The phrase, barely seen in stock transactions in recent years, has become a term frequently dispersed in traditional and social media.
In gamma compression, the price of a stock rises transiently depending on whether an investor buys many options to drive up the prices of certain stocks due to the option sellers having to hedge their trades on. the underlying stocks.
But how does it work?
How does gamma compression occur?
When an investor buys a stock option, there is a good chance that a market maker has sold it. A market maker does what its name suggests: it creates markets by selling options to people who want to buy options, and it buys options from people who want to sell them. They profit from the difference between the bid price and the ask price or the spread.
Now, if a stock has multiple traders buying call options, because there is speculation or market analyst predictions that the stock will recover, market makers will take action to hedge their risk. .
In other words, they will take steps to prevent them from selling naked options (options sold without shares or cash previously set aside to fulfill the option obligation at expiration). These options run the risk of a large loss due to a rapid price change before expiration.
This is where the compression begins.
Market makers will buy stocks in order to protect themselves from a potentially massive loss. In other words, they will buy the underlying stock in order to have net exposure.
How many shares are they buying?
Now we are speaking Greek.
Market makers base the volume of stocks they buy on the “delta” of the option they’ve sold. Delta is the exchange rate of the price of options against the change in the price of the underlying stock. For example, a delta of 0.75 means that if the price of the underlying stock increases by $ 1 per share, the option on it will also increase by $ 0.75. Delta is a linear function, which means it will not change proportionally over the course of the stock.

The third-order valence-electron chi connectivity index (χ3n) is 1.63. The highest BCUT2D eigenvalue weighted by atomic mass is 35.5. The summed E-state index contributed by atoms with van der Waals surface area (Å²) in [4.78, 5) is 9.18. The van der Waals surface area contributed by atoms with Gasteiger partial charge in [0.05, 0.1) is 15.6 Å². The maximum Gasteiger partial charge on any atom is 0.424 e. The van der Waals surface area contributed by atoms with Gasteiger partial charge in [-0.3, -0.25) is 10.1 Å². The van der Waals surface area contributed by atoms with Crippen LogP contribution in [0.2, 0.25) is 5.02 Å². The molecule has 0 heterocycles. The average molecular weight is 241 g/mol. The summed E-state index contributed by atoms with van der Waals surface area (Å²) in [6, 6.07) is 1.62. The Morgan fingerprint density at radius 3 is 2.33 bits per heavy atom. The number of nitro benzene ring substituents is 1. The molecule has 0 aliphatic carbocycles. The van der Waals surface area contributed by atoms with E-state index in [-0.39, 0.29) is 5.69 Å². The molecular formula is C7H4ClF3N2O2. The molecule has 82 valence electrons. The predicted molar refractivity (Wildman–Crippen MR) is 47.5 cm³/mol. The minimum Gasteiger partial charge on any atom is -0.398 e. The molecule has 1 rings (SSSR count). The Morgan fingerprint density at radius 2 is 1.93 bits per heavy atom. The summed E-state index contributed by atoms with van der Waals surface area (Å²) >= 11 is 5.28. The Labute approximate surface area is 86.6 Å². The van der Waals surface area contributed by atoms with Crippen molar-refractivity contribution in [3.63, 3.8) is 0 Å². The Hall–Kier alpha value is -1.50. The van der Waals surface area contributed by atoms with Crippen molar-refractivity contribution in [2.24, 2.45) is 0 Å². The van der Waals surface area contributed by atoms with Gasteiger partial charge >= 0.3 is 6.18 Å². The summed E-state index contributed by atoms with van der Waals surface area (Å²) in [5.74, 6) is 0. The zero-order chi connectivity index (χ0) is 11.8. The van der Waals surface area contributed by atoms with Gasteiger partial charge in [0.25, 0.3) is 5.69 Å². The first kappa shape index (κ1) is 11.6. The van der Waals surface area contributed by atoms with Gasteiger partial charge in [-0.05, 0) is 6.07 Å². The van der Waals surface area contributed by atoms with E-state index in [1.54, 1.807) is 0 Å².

The higher the delta, the more a market maker will have to buy shares to cover their positions.
Meanwhile, gamma refers to the rate of change of the delta. Simply put, the closer the option is to the money, the higher the gamma rate.
Imagine this scenario.
A market maker sells four out-of-the-money (OTM) calls to a retail trader. An OTM is when the strike price of the call option is higher than the current market price of the underlying stock. They buy stocks based on the delta of that option to minimize their risk. A stock option that has a current price can have a delta of 0.75, while distant OTM options can have a delta of 0.50. Option purchases force brokers to buy the underlying stock, which can cause the stock price to rise.
And now a loop is created. As the stock moves up towards the money, the market maker needs to buy more stocks to make sure they either offset their risk or are net. As mentioned, brokers and dealers are driven by commissions and won’t want to hold a long or short trade. This causes the action to continue to rise, known as gamma compression.
Gamma cuts can have a huge influence on the equity market when investors buy a high volume of OTM contracts. If the stock continues to rise towards the strike price, this is when the delta acceleration (measured by gamma) is strongest.
Another phenomenon similar to gamma compression is short compression. In this scenario, short sellers frantically buy stocks to close their positions. The buying frenzy pushes the price higher, which can cause other shorts to bail out their positions, creating a cycle of intense buying pressure.
Investors who wish to personally manage their stock portfolio will come across a variety of stock market metrics that can guide them in determining the course of a company’s stock price. Learn more about concepts such as short floats.